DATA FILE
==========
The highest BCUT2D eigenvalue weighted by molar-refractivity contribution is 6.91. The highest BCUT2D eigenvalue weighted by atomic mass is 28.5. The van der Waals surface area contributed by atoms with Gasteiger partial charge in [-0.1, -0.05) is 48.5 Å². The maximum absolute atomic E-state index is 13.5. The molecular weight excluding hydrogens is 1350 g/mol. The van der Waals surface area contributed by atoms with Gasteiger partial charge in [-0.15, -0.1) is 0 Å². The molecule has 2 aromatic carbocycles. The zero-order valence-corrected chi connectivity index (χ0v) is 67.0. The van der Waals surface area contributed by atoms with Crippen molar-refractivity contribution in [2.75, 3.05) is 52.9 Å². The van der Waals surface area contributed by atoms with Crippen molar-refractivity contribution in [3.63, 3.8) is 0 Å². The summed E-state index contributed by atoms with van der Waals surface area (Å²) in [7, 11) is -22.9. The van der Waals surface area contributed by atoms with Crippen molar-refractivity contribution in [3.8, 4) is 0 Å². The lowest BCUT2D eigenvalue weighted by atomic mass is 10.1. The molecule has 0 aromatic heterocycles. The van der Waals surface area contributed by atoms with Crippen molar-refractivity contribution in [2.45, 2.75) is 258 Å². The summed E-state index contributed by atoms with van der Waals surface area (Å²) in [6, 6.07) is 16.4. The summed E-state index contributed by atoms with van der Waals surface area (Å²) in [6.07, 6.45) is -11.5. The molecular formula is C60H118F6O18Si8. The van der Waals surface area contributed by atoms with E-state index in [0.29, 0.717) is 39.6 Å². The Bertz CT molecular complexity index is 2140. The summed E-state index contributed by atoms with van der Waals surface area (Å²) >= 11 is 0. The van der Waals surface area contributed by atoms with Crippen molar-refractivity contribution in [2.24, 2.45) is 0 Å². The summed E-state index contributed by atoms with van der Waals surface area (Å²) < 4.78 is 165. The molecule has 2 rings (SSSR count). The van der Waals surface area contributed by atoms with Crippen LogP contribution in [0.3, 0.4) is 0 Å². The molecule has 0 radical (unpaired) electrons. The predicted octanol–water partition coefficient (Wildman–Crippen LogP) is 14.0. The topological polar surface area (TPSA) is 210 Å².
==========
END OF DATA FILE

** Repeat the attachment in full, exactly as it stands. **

The highest BCUT2D eigenvalue weighted by molar-refractivity contribution is 6.91. The highest BCUT2D eigenvalue weighted by atomic mass is 28.5. The van der Waals surface area contributed by atoms with Gasteiger partial charge in [-0.1, -0.05) is 48.5 Å². The maximum absolute atomic E-state index is 13.5. The molecular weight excluding hydrogens is 1350 g/mol. The van der Waals surface area contributed by atoms with Gasteiger partial charge in [-0.15, -0.1) is 0 Å². The molecule has 2 aromatic carbocycles. The zero-order valence-corrected chi connectivity index (χ0v) is 67.0. The van der Waals surface area contributed by atoms with Crippen molar-refractivity contribution in [2.75, 3.05) is 52.9 Å². The van der Waals surface area contributed by atoms with Crippen molar-refractivity contribution in [3.63, 3.8) is 0 Å². The summed E-state index contributed by atoms with van der Waals surface area (Å²) in [7, 11) is -22.9. The van der Waals surface area contributed by atoms with Crippen molar-refractivity contribution in [3.8, 4) is 0 Å². The lowest BCUT2D eigenvalue weighted by atomic mass is 10.1. The molecule has 0 aromatic heterocycles. The van der Waals surface area contributed by atoms with Crippen molar-refractivity contribution in [2.45, 2.75) is 258 Å². The summed E-state index contributed by atoms with van der Waals surface area (Å²) in [6, 6.07) is 16.4. The summed E-state index contributed by atoms with van der Waals surface area (Å²) in [6.07, 6.45) is -11.5. The molecular formula is C60H118F6O18Si8. The van der Waals surface area contributed by atoms with E-state index in [0.29, 0.717) is 39.6 Å². The Bertz CT molecular complexity index is 2140. The summed E-state index contributed by atoms with van der Waals surface area (Å²) >= 11 is 0. The van der Waals surface area contributed by atoms with Crippen molar-refractivity contribution in [2.24, 2.45) is 0 Å². The summed E-state index contributed by atoms with van der Waals surface area (Å²) < 4.78 is 165. The molecule has 2 rings (SSSR count). The van der Waals surface area contributed by atoms with Crippen LogP contribution in [0.3, 0.4) is 0 Å². The molecule has 0 radical (unpaired) electrons. The predicted octanol–water partition coefficient (Wildman–Crippen LogP) is 14.0. The topological polar surface area (TPSA) is 210 Å².